Tuesday, April 9, 2013

A Correct Cap

I've made quite a few gauze caps... but none of them were for me! I needed something to wear with my white silk gown, so I whipped this puppy up in about 5 days. Phew!

This cap is made of single layers of silk gauze, with all the edges finished (rolled hems in this case) and whipped together. This is the way that the vast majority of caps I've seen were made--not using two layers for the brim and then sandwiching the ruffles or pleats and caul in between the two layers. The single layer method is a bit more difficult, because hemming anything curved is the biggest pain in the neck, but it's what's correct and I think it looks lovely.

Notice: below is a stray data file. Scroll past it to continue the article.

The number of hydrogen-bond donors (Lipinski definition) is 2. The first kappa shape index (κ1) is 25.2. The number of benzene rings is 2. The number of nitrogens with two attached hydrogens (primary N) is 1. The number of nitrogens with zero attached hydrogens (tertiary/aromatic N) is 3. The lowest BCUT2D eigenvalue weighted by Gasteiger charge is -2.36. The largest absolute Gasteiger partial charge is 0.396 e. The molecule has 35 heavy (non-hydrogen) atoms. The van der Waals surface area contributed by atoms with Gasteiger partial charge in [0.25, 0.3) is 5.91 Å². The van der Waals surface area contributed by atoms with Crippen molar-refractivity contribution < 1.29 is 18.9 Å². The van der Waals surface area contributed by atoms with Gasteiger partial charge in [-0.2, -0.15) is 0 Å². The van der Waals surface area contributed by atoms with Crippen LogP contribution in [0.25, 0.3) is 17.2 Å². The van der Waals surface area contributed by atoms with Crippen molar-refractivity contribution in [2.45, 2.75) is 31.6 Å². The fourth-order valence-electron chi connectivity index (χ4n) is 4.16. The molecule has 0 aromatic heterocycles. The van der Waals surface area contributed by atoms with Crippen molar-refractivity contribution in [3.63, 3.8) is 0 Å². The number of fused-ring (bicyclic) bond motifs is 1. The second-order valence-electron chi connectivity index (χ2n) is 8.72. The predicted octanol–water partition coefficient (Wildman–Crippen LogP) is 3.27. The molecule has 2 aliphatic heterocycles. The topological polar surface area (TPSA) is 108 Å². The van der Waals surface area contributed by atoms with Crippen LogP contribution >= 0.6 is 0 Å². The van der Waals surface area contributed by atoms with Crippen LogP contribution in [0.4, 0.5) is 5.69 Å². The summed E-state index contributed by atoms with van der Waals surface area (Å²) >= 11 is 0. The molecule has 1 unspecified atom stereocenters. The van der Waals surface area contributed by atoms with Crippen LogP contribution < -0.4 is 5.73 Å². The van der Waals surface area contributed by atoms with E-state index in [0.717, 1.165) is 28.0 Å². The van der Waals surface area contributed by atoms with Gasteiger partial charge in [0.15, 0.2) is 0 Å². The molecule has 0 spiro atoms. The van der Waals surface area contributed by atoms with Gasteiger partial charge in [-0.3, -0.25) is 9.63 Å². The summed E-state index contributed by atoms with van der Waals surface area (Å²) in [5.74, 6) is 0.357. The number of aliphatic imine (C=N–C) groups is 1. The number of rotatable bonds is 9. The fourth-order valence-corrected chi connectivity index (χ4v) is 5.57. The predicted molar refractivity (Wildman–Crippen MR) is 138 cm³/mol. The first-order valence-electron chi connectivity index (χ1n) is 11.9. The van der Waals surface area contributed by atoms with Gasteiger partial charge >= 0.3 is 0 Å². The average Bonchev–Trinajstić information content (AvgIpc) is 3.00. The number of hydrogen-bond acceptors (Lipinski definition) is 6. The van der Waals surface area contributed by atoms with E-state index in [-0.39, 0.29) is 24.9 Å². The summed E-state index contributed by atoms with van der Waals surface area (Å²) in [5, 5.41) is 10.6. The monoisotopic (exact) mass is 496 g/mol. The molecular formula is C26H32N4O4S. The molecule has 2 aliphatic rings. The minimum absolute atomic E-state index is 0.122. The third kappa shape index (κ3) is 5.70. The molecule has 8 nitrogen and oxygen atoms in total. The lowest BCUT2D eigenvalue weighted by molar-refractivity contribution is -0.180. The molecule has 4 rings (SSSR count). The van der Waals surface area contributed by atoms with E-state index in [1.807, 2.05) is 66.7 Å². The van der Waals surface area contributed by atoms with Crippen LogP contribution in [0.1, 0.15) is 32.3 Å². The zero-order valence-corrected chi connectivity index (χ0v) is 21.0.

Also, I will be open for commissions of caps, kerchiefs, aprons... you name it, millinery-wise (which in the 18th century means all manner of fashionable accessory) once school is over. I haven't yet figured out how many to take at one time, but it looks like I have a few friends interested in caps, 1860s undersleeves and collar, and possible a (correctly made) ruff. Can you tell I need money? :-/